I am so lucky to be obsessed with new materials right now.
I feel incredibly fortunate to have the privilege of staying safely at home, and then as if the universe is being wildly generous, I am also really excited about some mixed media work. I made this Jeweled Sacred Heart, which you see here in our hallway lit by actual fire, with the 3D Printer Pen my mom-in-law gave me for Christmas.
Like many trauma survivors and childhood sexual abuse survivors with C-PTSD, I am feeling calm and focused.
I’ve been seeing disabled, chronically ill and survivor folx on twitter, Medium and The Mighty talk about how they feel clear and cool. For the first time in a long time, our insides match the outside. This isn’t a good feeling, but it is a different feeling than feeling like you are wrong for how you feel. Or being told you’re crazy for how you feel.
My nervous system feels lined up with the world in a way that it never usually does.
And I feel powerful, because I’m endocrinologically in touch with all the resources that helped me survive my abusive father, adolescent sexual attackers, professional harassers, and life-long severe depression and OCD.
It’s true that my night terrors have ramped up, and the nightmares are harder to shake off when I wake up.
But unlike so many chronically ill and disabled folk, I have all my medications on hand.
Who knew that my American habit of hoarding meds, developed in my early 40s when for a short period before Obamacare I was both uninsured and uninsurable, would come in handy? Well, me, I knew. Because I’ve always expected this.
If you’re disturbed by GenXers in your timelines yelling “Wolverines!” and seeming … almost relieved ???, please know: it’s the first time in decades the world’s messaging matches the daily messaging of our C-PTSD endrocrine systems.
I told my husband that I imagined this time when we signed the lease for our flat.
“You did??” he replied, astonished. Of course I did. This, or the water wars, or dirigibles of starving Southern Hemisphereans landing at Tempelhofer Field and taking, deservedly, the food and medicine we should have been giving them all along.
As an ’80s teenager I used to jolt awake at a crack of lightning in my Chelsea bedroom, thinking, “That was it. The bomb.”
You don’t ever shake that off; we are all refugees of some terrible part of the timeline or the planet.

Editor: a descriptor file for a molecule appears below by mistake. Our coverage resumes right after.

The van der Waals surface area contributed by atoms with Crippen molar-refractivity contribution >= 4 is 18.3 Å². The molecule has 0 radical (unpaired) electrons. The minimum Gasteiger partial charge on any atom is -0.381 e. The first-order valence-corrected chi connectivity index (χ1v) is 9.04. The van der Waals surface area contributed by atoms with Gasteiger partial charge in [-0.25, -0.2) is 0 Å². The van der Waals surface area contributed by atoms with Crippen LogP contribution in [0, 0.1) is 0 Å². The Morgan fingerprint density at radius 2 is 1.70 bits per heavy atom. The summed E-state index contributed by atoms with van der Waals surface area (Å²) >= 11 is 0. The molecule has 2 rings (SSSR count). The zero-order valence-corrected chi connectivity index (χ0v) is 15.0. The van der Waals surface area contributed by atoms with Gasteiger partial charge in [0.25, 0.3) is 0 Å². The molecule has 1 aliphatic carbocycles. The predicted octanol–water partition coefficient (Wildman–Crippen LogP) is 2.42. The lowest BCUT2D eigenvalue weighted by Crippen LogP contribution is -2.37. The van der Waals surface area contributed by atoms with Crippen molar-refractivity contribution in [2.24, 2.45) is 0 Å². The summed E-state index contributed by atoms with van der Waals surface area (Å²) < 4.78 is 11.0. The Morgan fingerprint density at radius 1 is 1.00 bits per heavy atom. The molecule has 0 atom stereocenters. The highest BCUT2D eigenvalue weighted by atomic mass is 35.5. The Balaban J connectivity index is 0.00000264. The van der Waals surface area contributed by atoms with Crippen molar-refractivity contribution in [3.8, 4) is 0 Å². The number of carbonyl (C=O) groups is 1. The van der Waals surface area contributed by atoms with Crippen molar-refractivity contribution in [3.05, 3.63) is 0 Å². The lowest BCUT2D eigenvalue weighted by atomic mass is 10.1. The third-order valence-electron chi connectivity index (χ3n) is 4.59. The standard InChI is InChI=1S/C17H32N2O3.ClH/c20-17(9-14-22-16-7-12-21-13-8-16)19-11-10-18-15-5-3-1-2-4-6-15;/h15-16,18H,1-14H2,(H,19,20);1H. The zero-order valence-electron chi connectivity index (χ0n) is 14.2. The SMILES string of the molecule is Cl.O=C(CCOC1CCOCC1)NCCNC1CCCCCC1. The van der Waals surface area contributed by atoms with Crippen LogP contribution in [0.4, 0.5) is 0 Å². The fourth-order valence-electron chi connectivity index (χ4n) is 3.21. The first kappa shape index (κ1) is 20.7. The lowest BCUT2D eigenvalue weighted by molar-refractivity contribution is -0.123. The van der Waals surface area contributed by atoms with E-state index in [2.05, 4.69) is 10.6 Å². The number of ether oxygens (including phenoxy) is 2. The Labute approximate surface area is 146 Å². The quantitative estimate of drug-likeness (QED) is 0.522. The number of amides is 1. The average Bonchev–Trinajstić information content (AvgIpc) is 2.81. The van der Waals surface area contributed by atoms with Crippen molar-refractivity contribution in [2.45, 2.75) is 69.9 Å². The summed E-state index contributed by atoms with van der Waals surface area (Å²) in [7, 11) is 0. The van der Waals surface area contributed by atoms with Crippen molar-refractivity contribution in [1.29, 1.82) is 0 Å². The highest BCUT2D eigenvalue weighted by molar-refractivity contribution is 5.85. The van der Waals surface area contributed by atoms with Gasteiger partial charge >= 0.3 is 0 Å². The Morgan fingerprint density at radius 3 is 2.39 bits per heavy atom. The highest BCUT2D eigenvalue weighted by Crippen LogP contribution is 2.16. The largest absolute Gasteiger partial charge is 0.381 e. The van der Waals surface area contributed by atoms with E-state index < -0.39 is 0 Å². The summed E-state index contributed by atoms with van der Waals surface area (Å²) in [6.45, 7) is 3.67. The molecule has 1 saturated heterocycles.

It’s just that the West has never wanted to admit it, has never wanted us to raise our voices or amplify the voices of all the other sufferers.
I myself couldn’t really hear the voice of my own trauma until I came to Berlin and got on good German health insurance.
Until I went to the ER and never got a single bill. Until my husband and I pulled ourselves from a burning building.
Turns out social justice is the most important thing in the world.
We all matter. Our burning hearts are one.
Hearts Afire shadowbox
Hearts Afire embroidery
I felt this way after September 11th, when so many people were saying, I can’t believe this happened or I never expected something like this to happen, my whole world has been shattered etc. I don’t recommend spending a whole life suffering from anxiety and the constant feeling like something bad is going to happen (and in my case feeling this way everytime I felt happy, because of course I would be punished for that!). But it does come in handy during significant external crises, like you say. And as Bridget Jones said, all the “smug marrieds” are facing a crisis to their imagined perfect existences. I don’t wish ill on them, of course! And I’m perplexed and impressed how they even lived that way, thinking nothing bad would ever happen. I really don’t know what i”m saying except, that YES, I understand what you are saying!
Ah, I totally get that about September 11th! Were you still in DC, or in Murray Hill by Kurt Vonnegut’s place? I can’t remember, which is weird! I was in California, and I actually worked a farmer’s market that day, selling artisan pasta to people who asked if we had any sweet pea and lemon zest ravioli left, and acted like absolutely nothing had happened!
So many adult people in Northern California in the 90s and Oughts made me crazy, living their lives like NOTHING bad would ever happen. Leaving their windows and doors unlocked *in the city*. I used to lose my mind at the injustice of them being kids in a world so different from the one where you and I would walk up Broadway from Little Red, eating Starburst and stepping around the homeless people, dirty needles and broken glass.
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